Swine flu has rapidly spread around the world after emerging in Mexico last year. Experts anticipate that millions more will yet be infected, even though its first wave is now waning in certain countries.
The flu is thought to have originated in pigs. It is a respiratory disease that jumps from person to person by coughing and sneezing. Symptoms are similar to standard, seasonal influenzas.
Already some readers will have contracted the illness or know family members and friends who have had it. For most, the experience is no worse than normal flu; some even get the illness without knowing they have had it. However, a few experience severe symptoms; and a very few may die, especially if they already have chronic health problems.
Since June, the outbreak has been officially designated a worldwide pandemic. As we approach winter, doctors expect that infections will rise in line with normal flu patterns.
Arrangements to cope with all this have been put in place, including a national telephone helpline, and an increased availability of such antiviral drugs as Tamiflu. New vaccines are expected very soon.
In spite of these measures, we feel profoundly vulnerable before the silent progress of such a disease, not least because its causative agent – a virus – is capable of mutating into a more harmful variety at any time. Diseases can sometimes be more devastating than earthquakes or hurricanes.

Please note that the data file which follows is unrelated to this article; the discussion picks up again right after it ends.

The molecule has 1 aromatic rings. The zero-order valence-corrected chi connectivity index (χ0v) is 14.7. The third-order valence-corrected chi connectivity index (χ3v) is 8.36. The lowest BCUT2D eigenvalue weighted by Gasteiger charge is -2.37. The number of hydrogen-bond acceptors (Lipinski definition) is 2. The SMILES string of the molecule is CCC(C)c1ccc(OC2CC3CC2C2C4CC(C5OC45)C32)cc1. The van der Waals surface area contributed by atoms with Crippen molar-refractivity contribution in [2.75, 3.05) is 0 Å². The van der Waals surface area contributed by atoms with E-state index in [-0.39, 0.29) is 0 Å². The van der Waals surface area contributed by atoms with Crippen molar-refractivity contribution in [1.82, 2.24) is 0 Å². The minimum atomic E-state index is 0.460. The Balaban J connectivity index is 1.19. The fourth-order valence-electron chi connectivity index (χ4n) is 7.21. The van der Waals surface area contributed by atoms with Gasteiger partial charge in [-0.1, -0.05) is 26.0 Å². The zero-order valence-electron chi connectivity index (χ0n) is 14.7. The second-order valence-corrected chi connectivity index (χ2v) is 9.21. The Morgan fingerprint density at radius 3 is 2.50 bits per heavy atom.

Other flu epidemics in the last hundred years have seriously affected communities. In 1918, Spanish flu is thought to have killed up to 50 million people worldwide; and in 1957 more than a million died of Asian flu.
And it is perhaps the collective memory of this, together with a sense of powerlessness, that has spawned the anxiety already witnessed in the UK. On the first day of the telephone and web-based helpline services, designed to relieve pressures on the NHS and GPs, over 5500 people received anti-viral drugs.
In America, officials estimate about half the US population should be vaccinated against the virus, with pregnant women and health workers having top priority. Elsewhere, vaccination campaigns are underway throughout the world.
In Egypt, the government used the virus as a pretext to cull thousands of pigs belonging to non-Muslim breeders, while in Argentina new animal health measures have been announced after farm workers passed the virus on to pigs!
Christians should remember that God is in control of every eventuality; the well-being of his people is his principal concern. Those without the Saviour feel deep confusion and consternation in the face of death and suffering. At such times, the quiet, confident trust of a believer witnesses to those who have no hope.
Christ lifted up
Christians can be ready to help others in need. Those unable to discern spiritual truth still know and appreciate concern and Christian love when they see it.
Every incident of suffering or hardship invariably provokes some people to ask the question, ‘Why did God allow this?’ We will not be able to explain every individual loss, but we can gently explain that in a fallen world sin is the reason for suffering; and sin must be dealt with, in this world through faith in Christ, or in the next.
Some people are already suggesting that swine flu is a judgement from God. Be that as it may, judgement for national sin is certainly deserved and coming soon. We cannot supply the world with a quick fix for suffering, but we can offer hope by preaching Jesus Christ as the only Saviour for a sin-sick world.
In the days of Israel’s wanderings in the wilderness, a brazen serpent raised upon a pole in the midst of a suffering people was the means by which people were saved. Those who looked at the serpent were instantly healed. The Lord Jesus Christ, lifted up upon the cross at Calvary, is the life-giving healer of the souls of all who come to him in repentance and faith.